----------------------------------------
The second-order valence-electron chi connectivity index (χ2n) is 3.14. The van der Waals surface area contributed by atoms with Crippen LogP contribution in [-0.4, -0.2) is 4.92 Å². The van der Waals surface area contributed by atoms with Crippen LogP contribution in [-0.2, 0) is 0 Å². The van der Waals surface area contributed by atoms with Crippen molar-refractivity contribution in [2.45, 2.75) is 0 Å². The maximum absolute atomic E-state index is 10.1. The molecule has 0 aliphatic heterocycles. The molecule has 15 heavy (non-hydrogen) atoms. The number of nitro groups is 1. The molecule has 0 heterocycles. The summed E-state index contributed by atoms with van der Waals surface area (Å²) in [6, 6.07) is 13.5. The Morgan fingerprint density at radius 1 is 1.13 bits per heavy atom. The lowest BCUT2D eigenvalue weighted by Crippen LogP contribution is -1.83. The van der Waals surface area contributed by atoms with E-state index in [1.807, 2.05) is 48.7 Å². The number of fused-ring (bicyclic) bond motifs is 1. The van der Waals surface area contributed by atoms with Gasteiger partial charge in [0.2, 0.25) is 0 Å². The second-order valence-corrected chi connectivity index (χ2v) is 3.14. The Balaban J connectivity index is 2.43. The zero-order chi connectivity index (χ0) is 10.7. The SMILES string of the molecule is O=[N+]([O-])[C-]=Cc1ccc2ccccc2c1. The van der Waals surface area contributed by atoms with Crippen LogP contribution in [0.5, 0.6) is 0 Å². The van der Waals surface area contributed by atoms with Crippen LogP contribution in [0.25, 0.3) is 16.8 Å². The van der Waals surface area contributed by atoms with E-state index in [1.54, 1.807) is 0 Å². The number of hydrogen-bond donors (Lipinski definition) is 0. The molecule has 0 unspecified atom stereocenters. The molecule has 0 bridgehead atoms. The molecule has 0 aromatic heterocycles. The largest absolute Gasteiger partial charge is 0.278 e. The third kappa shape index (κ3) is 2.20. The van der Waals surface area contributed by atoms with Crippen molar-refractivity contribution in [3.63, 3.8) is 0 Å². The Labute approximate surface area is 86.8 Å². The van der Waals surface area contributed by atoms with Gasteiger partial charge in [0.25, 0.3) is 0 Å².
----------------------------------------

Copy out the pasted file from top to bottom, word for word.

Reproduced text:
The second-order valence-electron chi connectivity index (χ2n) is 3.14. The van der Waals surface area contributed by atoms with Crippen LogP contribution in [-0.4, -0.2) is 4.92 Å². The van der Waals surface area contributed by atoms with Crippen LogP contribution in [-0.2, 0) is 0 Å². The van der Waals surface area contributed by atoms with Crippen molar-refractivity contribution in [2.45, 2.75) is 0 Å². The maximum absolute atomic E-state index is 10.1. The molecule has 0 aliphatic heterocycles. The molecule has 15 heavy (non-hydrogen) atoms. The number of nitro groups is 1. The molecule has 0 heterocycles. The summed E-state index contributed by atoms with van der Waals surface area (Å²) in [6, 6.07) is 13.5. The Morgan fingerprint density at radius 1 is 1.13 bits per heavy atom. The lowest BCUT2D eigenvalue weighted by Crippen LogP contribution is -1.83. The van der Waals surface area contributed by atoms with E-state index in [1.807, 2.05) is 48.7 Å². The number of fused-ring (bicyclic) bond motifs is 1. The van der Waals surface area contributed by atoms with Gasteiger partial charge in [0.2, 0.25) is 0 Å². The second-order valence-corrected chi connectivity index (χ2v) is 3.14. The Balaban J connectivity index is 2.43. The zero-order chi connectivity index (χ0) is 10.7. The SMILES string of the molecule is O=[N+]([O-])[C-]=Cc1ccc2ccccc2c1. The van der Waals surface area contributed by atoms with Crippen LogP contribution in [0.5, 0.6) is 0 Å². The van der Waals surface area contributed by atoms with Crippen LogP contribution in [0.25, 0.3) is 16.8 Å². The van der Waals surface area contributed by atoms with E-state index in [1.54, 1.807) is 0 Å². The number of hydrogen-bond donors (Lipinski definition) is 0. The molecule has 0 unspecified atom stereocenters. The molecule has 0 bridgehead atoms. The molecule has 0 aromatic heterocycles. The largest absolute Gasteiger partial charge is 0.278 e. The third kappa shape index (κ3) is 2.20. The van der Waals surface area contributed by atoms with Crippen molar-refractivity contribution in [3.63, 3.8) is 0 Å². The Labute approximate surface area is 86.8 Å². The van der Waals surface area contributed by atoms with Gasteiger partial charge in [0.25, 0.3) is 0 Å².